It is these stories that are the focus of Sasuweh Jones’ offering here: his own stories, stories from his own tribe, and those of other various other nations. Since they are oral stories — originally and still primarily told out loud — the text reads differently than it might have had they been stories intended for the page.

Nevertheless, there are some bone-chilling tales here — “The Rock Baby,” a traditional tale about an evil spirit that lives in the rock on the face of a cliff is so creepy I thought about it for days after first reading it; and “La Lechuza, the Owl-Witch” pretty much convinced me never to wander South Texas, alone or otherwise. Alvitre, from the Tongva tribe, adds a sinister black pen etching to each story to great effect (some, like the one that opens “Deer Woman,” are downright disturbing).

This is one for older kids and even adults, especially around a campfire or on a windy early winter night. Sasuweh Jones lists sources for further reading (all published in the last 30 years) in the back of the book, but one thing is clear: his fascinating and truly scary book belongs among the best of them.

Monster School by Kate Coombs, illustrated by Lee Gatlin (2018)

If you’re still trying to hop over the fence when it comes to poetry, Halloween is a great jumping off point, as there are some subperb collections out there.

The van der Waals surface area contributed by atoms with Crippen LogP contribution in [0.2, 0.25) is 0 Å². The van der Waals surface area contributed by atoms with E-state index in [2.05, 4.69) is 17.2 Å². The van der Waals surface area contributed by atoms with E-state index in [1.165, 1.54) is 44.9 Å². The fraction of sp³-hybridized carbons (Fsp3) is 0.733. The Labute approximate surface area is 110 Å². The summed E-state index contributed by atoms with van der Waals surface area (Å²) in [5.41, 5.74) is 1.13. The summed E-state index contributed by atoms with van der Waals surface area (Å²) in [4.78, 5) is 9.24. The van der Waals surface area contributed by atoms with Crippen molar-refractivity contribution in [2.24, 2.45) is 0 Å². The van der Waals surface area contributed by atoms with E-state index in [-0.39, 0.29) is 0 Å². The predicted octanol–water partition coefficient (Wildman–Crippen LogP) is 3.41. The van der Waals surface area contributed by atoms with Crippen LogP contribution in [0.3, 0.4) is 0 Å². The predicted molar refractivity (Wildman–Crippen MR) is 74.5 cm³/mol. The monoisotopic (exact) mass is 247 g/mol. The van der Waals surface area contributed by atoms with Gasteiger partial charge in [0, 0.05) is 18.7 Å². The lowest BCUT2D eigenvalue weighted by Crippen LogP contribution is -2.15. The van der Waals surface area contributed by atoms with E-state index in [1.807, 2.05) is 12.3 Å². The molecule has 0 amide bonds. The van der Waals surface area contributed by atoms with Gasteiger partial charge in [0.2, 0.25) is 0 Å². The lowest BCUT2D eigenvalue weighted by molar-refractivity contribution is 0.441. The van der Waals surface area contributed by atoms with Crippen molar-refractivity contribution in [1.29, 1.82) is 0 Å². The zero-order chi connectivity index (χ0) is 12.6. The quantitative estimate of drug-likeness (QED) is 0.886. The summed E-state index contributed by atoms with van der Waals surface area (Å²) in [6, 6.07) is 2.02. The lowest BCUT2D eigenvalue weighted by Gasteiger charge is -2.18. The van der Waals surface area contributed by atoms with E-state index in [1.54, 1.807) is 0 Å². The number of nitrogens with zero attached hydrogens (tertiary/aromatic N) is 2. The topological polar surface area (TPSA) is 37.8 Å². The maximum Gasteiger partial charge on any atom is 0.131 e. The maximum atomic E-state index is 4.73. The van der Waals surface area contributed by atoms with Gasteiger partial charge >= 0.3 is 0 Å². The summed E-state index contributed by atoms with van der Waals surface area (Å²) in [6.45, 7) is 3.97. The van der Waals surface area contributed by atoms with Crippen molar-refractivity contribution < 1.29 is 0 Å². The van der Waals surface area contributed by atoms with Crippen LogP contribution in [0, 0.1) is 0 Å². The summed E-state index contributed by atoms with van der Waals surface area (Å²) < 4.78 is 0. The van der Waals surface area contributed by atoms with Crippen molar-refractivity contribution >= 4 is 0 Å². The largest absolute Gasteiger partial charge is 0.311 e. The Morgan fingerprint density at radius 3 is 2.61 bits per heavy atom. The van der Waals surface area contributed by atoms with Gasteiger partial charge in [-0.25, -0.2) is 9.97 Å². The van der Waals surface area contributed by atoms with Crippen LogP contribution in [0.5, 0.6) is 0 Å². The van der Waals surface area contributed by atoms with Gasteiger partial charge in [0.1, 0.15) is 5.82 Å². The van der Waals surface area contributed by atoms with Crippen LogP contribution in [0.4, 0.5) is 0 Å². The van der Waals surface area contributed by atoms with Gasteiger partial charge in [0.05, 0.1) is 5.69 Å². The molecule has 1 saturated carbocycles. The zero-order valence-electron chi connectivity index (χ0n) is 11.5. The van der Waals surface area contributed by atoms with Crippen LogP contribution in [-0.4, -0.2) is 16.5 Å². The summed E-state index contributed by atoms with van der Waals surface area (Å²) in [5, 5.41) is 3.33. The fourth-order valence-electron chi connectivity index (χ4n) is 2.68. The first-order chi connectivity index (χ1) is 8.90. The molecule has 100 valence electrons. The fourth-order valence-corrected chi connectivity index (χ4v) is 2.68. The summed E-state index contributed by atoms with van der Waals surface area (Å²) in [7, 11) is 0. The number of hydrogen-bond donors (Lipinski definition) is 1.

Through a variety of poetic forms (mostly rhyming, but not all), here the reader meets a cast of oddball characters — students who all attend Monster School, along with their two spooky teachers (one a banshee, the other a nagi) and their unidentifiable but very hungry class pet. Coombs’ text, which leads readers through various everyday aspects of school — like entering the science fair and eating lunch in the cafeteria — is skillful and humorous, but what makes this book really shine is its wacky, macabre illustrations. Gatlin, who claims that he loves drawing monsters more than anything else, is clearly telling the truth: the personalities of these pupils, creepy as some of them are, jump out at you (and there is a lot going on in his digital images, which makes this a book that invites kids to spend time lingering over the pages).

This is a lively and strangely jolly (can you call a Halloween book jolly?) one that might resonate more with older elementary kids than younger, and I recommend it.

Also highly recommended
  • Little Pumpkin’s Halloween by Algy Craig Hall (for babies and toddlers)

  • The Graveyard Book by Neil Gaiman (for older readers or read-aloud — this is amazing on audio, read by the author)